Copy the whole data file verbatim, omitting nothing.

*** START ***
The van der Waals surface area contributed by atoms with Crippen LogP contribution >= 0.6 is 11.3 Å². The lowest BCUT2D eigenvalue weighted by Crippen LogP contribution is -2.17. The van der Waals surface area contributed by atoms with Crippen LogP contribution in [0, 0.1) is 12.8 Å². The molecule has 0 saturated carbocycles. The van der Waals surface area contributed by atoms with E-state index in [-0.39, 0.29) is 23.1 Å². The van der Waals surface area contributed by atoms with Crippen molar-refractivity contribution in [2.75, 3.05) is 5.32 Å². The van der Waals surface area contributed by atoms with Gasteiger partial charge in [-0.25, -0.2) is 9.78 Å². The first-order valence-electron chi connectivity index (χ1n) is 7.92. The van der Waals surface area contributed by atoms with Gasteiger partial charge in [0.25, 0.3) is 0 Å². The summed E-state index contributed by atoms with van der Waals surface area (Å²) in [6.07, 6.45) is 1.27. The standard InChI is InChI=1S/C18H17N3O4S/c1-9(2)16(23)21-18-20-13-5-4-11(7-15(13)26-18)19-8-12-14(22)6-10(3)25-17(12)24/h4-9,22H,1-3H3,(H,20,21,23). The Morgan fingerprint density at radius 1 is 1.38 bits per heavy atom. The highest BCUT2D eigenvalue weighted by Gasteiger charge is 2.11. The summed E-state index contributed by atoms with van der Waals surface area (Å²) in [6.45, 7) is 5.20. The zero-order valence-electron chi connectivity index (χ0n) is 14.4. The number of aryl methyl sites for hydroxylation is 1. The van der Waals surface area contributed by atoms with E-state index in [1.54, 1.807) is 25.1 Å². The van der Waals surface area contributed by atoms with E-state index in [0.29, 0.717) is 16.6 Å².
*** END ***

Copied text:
The van der Waals surface area contributed by atoms with Crippen LogP contribution >= 0.6 is 11.3 Å². The lowest BCUT2D eigenvalue weighted by Crippen LogP contribution is -2.17. The van der Waals surface area contributed by atoms with Crippen LogP contribution in [0, 0.1) is 12.8 Å². The molecule has 0 saturated carbocycles. The van der Waals surface area contributed by atoms with E-state index in [-0.39, 0.29) is 23.1 Å². The van der Waals surface area contributed by atoms with Crippen molar-refractivity contribution in [2.75, 3.05) is 5.32 Å². The van der Waals surface area contributed by atoms with Gasteiger partial charge in [-0.25, -0.2) is 9.78 Å². The first-order valence-electron chi connectivity index (χ1n) is 7.92. The van der Waals surface area contributed by atoms with Gasteiger partial charge in [0.25, 0.3) is 0 Å². The summed E-state index contributed by atoms with van der Waals surface area (Å²) in [6.07, 6.45) is 1.27. The standard InChI is InChI=1S/C18H17N3O4S/c1-9(2)16(23)21-18-20-13-5-4-11(7-15(13)26-18)19-8-12-14(22)6-10(3)25-17(12)24/h4-9,22H,1-3H3,(H,20,21,23). The Morgan fingerprint density at radius 1 is 1.38 bits per heavy atom. The highest BCUT2D eigenvalue weighted by Gasteiger charge is 2.11. The summed E-state index contributed by atoms with van der Waals surface area (Å²) in [6.45, 7) is 5.20. The zero-order valence-electron chi connectivity index (χ0n) is 14.4. The number of aryl methyl sites for hydroxylation is 1. The van der Waals surface area contributed by atoms with E-state index in [1.54, 1.807) is 25.1 Å². The van der Waals surface area contributed by atoms with E-state index in [0.29, 0.717) is 16.6 Å².